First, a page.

By Andrew Benson
Mike Gascoyne is not renowned in Formula One for his modesty - but if he appears a bit big-headed, then he has every reason to be.
Gascoyne is the man who has performed a task some thought impossible - changing big-spending Toyota from wasteful also-rans into potential winners.
It is a task for which the 42-year-old Englishman has been well rewarded by the Japanese car giant.
But while his £4m salary and personal swagger have led to a degree of resentment among some of his less-successful rivals, Gascoyne says the sniping does not bother him.
"Everyone gives you a load of grief because you're so bullish and self-confident, but I sort of look at them and think: 'Well, don't I deserve to be?'" he says.
"The simple fact is, Toyota do pay me a lot of money, because I told them what they were going to get for it was worth it.
"If I hadn't delivered I wouldn't be getting paid it now, I'd have been sacked.
"If you're Jose Mourinho and you win the Premiership, they pay you a load of money. If he hadn't and Chelsea had finished fifth, he'd have got sacked. It's the reality of the situation.
Renault have set the pace in 2005 - but Toyota are not far behind
"This is no different. He's one of the top managers in the world and he has to deliver. That's my position, too."
Just as with Mourinho, while Gascoyne's manner may rub people up the wrong way, there is no questioning his results.
The transformation he has performed at Toyota since joining the team in December 2003 is one he had already previously managed for Jordan and Renault.
But while it took three years to convert Renault from backmarkers to front-runners, at Toyota it has been done in a third of that time.
Until this year, Toyota's best result in three years as one of F1's best-funded teams was fifth place.
This season, Toyota driver Jarno Trulli has finished second at the last two races behind championship leader Fernando Alonso of Renault.
1989-1991: McLaren (aerodynamicist)
1991-94: Sauber (head of aerodynamics)
1994-98: Tyrrell (deputy technical director)
1998-2000: Jordan (technical director)
2001-2003: Renault (technical director)
2003- : Toyota (technical director)
It is a quite remarkable turnaround, and Gascoyne's past record proves it is no accident.
Yet while others may wonder how he does it, Gascoyne insists there is no magic.
He says it is simply a matter of concentrating car development on the areas that make the biggest difference.
"In the end, that normally boils down to getting the aerodynamics right," Gascoyne says. "But just saying: 'That's the priority, let's do it,' isn't enough - Williams have been saying it for five years and never done it. You've also got to know how to do it."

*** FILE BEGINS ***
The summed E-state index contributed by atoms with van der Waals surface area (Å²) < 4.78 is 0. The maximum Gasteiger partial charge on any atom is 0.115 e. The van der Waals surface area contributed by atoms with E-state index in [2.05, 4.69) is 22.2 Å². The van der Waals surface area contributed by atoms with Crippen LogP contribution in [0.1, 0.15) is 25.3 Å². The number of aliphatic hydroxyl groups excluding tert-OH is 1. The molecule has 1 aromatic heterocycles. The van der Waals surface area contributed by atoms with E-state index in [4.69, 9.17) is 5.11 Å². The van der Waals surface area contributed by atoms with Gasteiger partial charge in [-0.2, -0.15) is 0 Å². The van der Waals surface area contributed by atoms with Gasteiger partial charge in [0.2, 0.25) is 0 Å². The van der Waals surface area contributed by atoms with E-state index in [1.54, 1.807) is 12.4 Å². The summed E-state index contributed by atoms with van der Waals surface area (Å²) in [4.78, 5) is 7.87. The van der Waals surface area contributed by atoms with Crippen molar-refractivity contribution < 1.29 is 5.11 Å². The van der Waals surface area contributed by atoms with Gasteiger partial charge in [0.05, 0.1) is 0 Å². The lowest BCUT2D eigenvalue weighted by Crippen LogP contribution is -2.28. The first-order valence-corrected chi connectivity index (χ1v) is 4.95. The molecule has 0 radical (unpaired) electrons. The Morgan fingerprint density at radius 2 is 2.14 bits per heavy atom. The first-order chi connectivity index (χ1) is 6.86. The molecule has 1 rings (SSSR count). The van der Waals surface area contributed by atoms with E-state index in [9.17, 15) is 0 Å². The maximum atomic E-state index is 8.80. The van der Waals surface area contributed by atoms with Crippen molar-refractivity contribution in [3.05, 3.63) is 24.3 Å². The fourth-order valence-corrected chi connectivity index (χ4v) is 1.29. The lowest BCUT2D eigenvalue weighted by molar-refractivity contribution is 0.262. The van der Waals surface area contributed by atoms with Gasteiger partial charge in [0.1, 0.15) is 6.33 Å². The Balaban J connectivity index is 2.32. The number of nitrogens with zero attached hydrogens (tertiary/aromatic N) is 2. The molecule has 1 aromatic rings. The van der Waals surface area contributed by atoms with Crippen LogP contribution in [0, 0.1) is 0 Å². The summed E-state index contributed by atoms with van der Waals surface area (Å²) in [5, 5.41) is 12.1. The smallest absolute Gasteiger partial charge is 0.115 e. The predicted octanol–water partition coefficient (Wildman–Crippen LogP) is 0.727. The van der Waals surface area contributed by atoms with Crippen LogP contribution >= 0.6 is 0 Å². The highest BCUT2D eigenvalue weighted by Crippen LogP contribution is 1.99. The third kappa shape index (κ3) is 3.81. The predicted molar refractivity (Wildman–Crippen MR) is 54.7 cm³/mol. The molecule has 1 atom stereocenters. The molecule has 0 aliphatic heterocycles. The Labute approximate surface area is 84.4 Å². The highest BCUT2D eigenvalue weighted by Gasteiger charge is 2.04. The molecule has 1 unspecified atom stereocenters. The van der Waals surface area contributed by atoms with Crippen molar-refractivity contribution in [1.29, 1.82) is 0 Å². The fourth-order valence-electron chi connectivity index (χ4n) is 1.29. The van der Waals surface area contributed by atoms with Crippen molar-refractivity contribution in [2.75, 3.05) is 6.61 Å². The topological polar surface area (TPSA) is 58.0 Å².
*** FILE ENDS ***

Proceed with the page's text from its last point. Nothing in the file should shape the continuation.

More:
Toyota, he says, were approaching the design of their car in the wrong way at their F1 base in Cologne, Germany.
And while he will not reveal publicly exactly what he believes the right way to be, what it boils down to is using basic scientific methodology throughout the design of the car.
That means investigating each part with minute care and building up a lot of small advances into one big step forward.
Gascoyne has "never been able to work out" why more people in F1 do not take a similar approach.
"It's simple - and I've never been able to understand why everyone in this business makes it so difficult," he said.
"When I walked around Toyota on my first day, I knew exactly what was wrong, exactly how to fix it and that it would take nine months to do it."
The big talk in public, he says, is part of an act to keep up the confidence of the people he is working with while he puts in place the changes required to make the team competitive.
"You've got to make people believe it because they've got to go through a year when the results are bad but they've got to work really hard."
While Gascoyne was finishing off the process of reorganising Toyota last summer, he got an unexpected boost with the news that F1's rules were changing.
Trulli has finished second twice in the first three races
New restrictions on aerodynamics and tyres meant that all the teams had to start their new cars from scratch, rather than build on experience accrued over several years.
That meant Toyota could make in one year a leap that otherwise would have taken longer.
"Because everything was totally changed and everyone was starting from the same point," Gascoyne says, "it was a question of how well you could do it from there.
"And I'd set up a department that could do it as well as Renault did or Ferrari."
Or almost as well, anyway.
Gascoyne admits that the Toyota is "0.2-0.3secs" off the pace of the Renault and that "because Jarno has fantastic pace over one lap, he's probably getting slightly closer in qualifying than the car can race".
Toyota are getting accustomed to heading more established rivals
But he insists that Toyota can build on their stunning start to the season and win a race this year.
"A lot of people are saying: 'Can you win a race?' Well, why not? We've finished these two races behind Alonso, and if he'd had the tyre problem (team-mate Giancarlo) Fisichella had in Malaysia or the engine failure Fisi had in Bahrain, we'd have won both races.
"In the last two races, Renault have scored 20 points and we've scored 25. Ferrari will come up and win races, for sure. McLaren will probably win a race or two. But if they win a race, Toyota will probably win two or three."